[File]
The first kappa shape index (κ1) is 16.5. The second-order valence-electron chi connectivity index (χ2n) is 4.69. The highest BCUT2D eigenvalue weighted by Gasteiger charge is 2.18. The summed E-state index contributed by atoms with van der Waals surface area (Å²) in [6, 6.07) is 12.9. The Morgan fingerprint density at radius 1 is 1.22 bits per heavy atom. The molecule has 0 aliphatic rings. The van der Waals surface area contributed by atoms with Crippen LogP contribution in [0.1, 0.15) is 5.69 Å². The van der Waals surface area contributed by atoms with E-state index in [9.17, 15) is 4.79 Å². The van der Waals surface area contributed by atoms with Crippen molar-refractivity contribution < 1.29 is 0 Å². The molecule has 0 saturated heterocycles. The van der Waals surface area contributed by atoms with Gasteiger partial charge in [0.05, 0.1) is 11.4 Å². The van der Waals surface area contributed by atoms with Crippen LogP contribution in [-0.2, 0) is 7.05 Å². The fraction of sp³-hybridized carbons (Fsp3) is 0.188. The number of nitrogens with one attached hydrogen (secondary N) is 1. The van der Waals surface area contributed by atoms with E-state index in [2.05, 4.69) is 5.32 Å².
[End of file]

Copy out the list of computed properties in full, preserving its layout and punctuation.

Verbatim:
The first kappa shape index (κ1) is 16.5. The second-order valence-electron chi connectivity index (χ2n) is 4.69. The highest BCUT2D eigenvalue weighted by Gasteiger charge is 2.18. The summed E-state index contributed by atoms with van der Waals surface area (Å²) in [6, 6.07) is 12.9. The Morgan fingerprint density at radius 1 is 1.22 bits per heavy atom. The molecule has 0 aliphatic rings. The van der Waals surface area contributed by atoms with Crippen LogP contribution in [0.1, 0.15) is 5.69 Å². The van der Waals surface area contributed by atoms with E-state index in [9.17, 15) is 4.79 Å². The van der Waals surface area contributed by atoms with Crippen molar-refractivity contribution < 1.29 is 0 Å². The molecule has 0 saturated heterocycles. The van der Waals surface area contributed by atoms with Gasteiger partial charge in [0.05, 0.1) is 11.4 Å². The van der Waals surface area contributed by atoms with Crippen LogP contribution in [-0.2, 0) is 7.05 Å². The fraction of sp³-hybridized carbons (Fsp3) is 0.188. The number of nitrogens with one attached hydrogen (secondary N) is 1. The van der Waals surface area contributed by atoms with E-state index in [2.05, 4.69) is 5.32 Å².